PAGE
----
Searching over 5,500,000 cases.


searching
Buy This Entire Record For $7.95

Download the entire decision to receive the complete text, official citation,
docket number, dissents and concurrences, and footnotes for this case.

Learn more about what you receive with purchase of this case.

People ex rel. Cassar v. Margiotta

Supreme Court of New York, Second Department

May 31, 2017

People ex rel. Christopher Cassar, on behalf of Jose Medrano, respondent,
v.
Paul J. Margiotta, etc., et al., appellants. Index No. 8346/15

          Mark A. Cuthbertson, Huntington, NY, for appellants.

          Christopher Cassar, P.C., Huntington, NY, for respondent.

          WILLIAM F. MASTRO, J.P., CHERYL E. CHAMBERS, SHERI S. ROMAN, FRANCESCA E. CONNOLLY, JJ.

          DECISION & ORDER

         In a proceeding pursuant to CPLR article 70 for a writ of habeas corpus, the appeal is from a judgment of the Supreme Court, Suffolk County (Cohen, J.), dated May 1, 2015, which, after a hearing, granted the petition and sustained the writ.

         ORDERED that the judgment is reversed, on the law, without costs or disbursements, the petition is denied, the writ is dismissed, and the petitioner is directed to surrender himself to the superintendent of the Suffolk County Correctional Facility.

         On April 23, 2015, the petitioner was tried, in absentia, by a hearing officer of the Suffolk County Traffic & Parking Violations Agency, on charges of unlicensed operation of a motor vehicle (see Vehicle and Traffic Law § 509[1]) and operation of a motor vehicle while using a cell phone (see Vehicle and Traffic Law § 1225-c[2][a]). The petitioner was convicted of both offenses and was sentenced to, inter alia, a definite sentence of 15 days' imprisonment.

         The next day, on April 24, 2015, the petitioner and his attorney appeared before a different hearing officer of the Suffolk County Traffic & Parking Violations Agency. The petitioner pleaded guilty to a separate, unrelated, charge of unlicensed operation of a motor vehicle, and was sentenced to a definite sentence of 10 days' imprisonment to run consecutively to the 15-day sentence imposed on April 23, 2015.

         By verified petition dated May 1, 2015, the petitioner commenced this proceeding for a writ of habeas corpus for his immediate release on the grounds that, in connection with the April 23, 2015, convictions, the hearing officer never warned him that if he did not appear for trial, the trial would proceed in his absence, and, in connection with the April 24, 2015, conviction, his plea of guilty was coerced by the hearing officer and the People. By judgment dated May 1, 2015, the Supreme Court granted the petition, sustained the writ, and directed the petitioner's immediate release. We reverse.

         "A person illegally imprisoned or otherwise restrained in his [or her] liberty within the state... may petition without notice for a writ of habeas corpus to inquire into the cause of such detention and for deliverance" (CPLR 7002[a]). In a habeas corpus proceeding, where a defendant is detained pursuant to more than one judgment, he or she must interpose meritorious claims with respect to each judgment to establish entitlement to immediate release (see People ex rel. Benbow v Scully, 189 A.D.2d 844, 845; see also People ex rel. Nalo v Sullivan, 120 A.D.2d 759, 760). " A writ of habeas corpus may not be used for review of issues that have been, or could have been, reviewed on direct appeal or by a postjudgment motion addressed to the court in which an underlying judgment of conviction was rendered'" (People ex rel. Lifrieri v Lee, 116 A.D.3d 720, 720, quoting People ex rel. Dushain v Ercole, 64 A.D.3d 669).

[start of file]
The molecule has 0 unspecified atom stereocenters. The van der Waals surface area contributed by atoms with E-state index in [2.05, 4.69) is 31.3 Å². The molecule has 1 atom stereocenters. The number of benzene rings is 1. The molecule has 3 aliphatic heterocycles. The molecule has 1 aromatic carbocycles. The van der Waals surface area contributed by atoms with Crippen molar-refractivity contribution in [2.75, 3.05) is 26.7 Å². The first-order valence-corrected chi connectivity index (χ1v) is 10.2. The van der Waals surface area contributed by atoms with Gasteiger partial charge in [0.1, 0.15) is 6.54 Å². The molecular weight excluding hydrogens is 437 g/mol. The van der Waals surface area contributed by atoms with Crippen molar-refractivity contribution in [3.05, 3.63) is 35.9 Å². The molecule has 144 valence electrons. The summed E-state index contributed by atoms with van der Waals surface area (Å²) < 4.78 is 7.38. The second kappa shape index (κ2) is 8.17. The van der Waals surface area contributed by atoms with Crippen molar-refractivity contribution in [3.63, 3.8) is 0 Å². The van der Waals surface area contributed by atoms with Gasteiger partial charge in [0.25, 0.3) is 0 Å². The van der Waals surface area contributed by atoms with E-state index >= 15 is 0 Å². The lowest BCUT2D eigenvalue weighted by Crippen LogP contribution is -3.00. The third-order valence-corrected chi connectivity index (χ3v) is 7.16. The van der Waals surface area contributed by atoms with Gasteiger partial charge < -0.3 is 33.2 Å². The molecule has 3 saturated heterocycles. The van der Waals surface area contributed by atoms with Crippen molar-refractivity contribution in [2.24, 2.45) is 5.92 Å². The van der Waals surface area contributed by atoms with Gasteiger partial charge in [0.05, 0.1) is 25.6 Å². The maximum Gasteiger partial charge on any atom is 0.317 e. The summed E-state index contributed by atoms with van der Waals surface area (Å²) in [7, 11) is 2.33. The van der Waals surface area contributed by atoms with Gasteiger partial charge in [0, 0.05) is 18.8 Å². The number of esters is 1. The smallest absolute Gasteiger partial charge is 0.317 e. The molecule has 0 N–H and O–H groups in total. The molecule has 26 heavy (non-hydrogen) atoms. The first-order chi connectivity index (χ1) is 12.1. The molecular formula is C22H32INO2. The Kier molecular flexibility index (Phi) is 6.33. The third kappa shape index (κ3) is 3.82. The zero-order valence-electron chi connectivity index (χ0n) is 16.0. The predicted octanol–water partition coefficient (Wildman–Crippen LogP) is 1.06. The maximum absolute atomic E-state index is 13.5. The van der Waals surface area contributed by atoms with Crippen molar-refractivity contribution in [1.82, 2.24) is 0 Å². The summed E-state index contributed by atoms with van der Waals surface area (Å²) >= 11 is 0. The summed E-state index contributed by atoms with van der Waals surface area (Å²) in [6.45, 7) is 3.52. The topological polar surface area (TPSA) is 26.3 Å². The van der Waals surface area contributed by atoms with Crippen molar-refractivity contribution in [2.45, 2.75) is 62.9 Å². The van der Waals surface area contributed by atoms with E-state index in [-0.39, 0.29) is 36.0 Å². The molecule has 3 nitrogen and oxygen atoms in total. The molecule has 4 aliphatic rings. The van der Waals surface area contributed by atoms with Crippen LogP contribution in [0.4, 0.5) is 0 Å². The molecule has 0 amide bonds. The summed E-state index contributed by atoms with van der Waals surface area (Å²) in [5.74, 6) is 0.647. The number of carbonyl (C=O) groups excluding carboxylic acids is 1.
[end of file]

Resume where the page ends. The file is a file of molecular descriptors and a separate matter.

Here, the petitioner failed to establish entitlement to immediate release on any of his convictions. With respect to his April 23, 2015, convictions, his contention that he was improperly tried in absentia may be reviewed on direct appeal, and even if that contention had merit, the only relief available would be a new trial (see People v Parker, 57 N.Y.2d 136, 142; People v Ramos, 207 A.D.2d 810). With respect to his April 24, 2015, conviction, the petitioner's contention that his plea of guilty was involuntary may be reviewed on direct appeal, and even if that contention had merit, the only relief available would be reversal and vacatur of the plea (see People v Grant, 61 A.D.3d 177, 184).

         Contrary to the petitioner's contentions, the allegations in the petition do not warrant departure from traditional orderly procedure (see People ex rel. Dushain v Ercole, 64 A.D.3d 669; cf. People ex rel. Chakwin v Warden, 63 N.Y.2d 120; People ex rel. Keitt v McMann, 18 N.Y.2d 257). Since the petitioner would not be entitled to immediate release in connection with any of his convictions, habeas relief does not lie (see People ex rel. Douglas v ...


Buy This Entire Record For $7.95

Download the entire decision to receive the complete text, official citation,
docket number, dissents and concurrences, and footnotes for this case.

Learn more about what you receive with purchase of this case.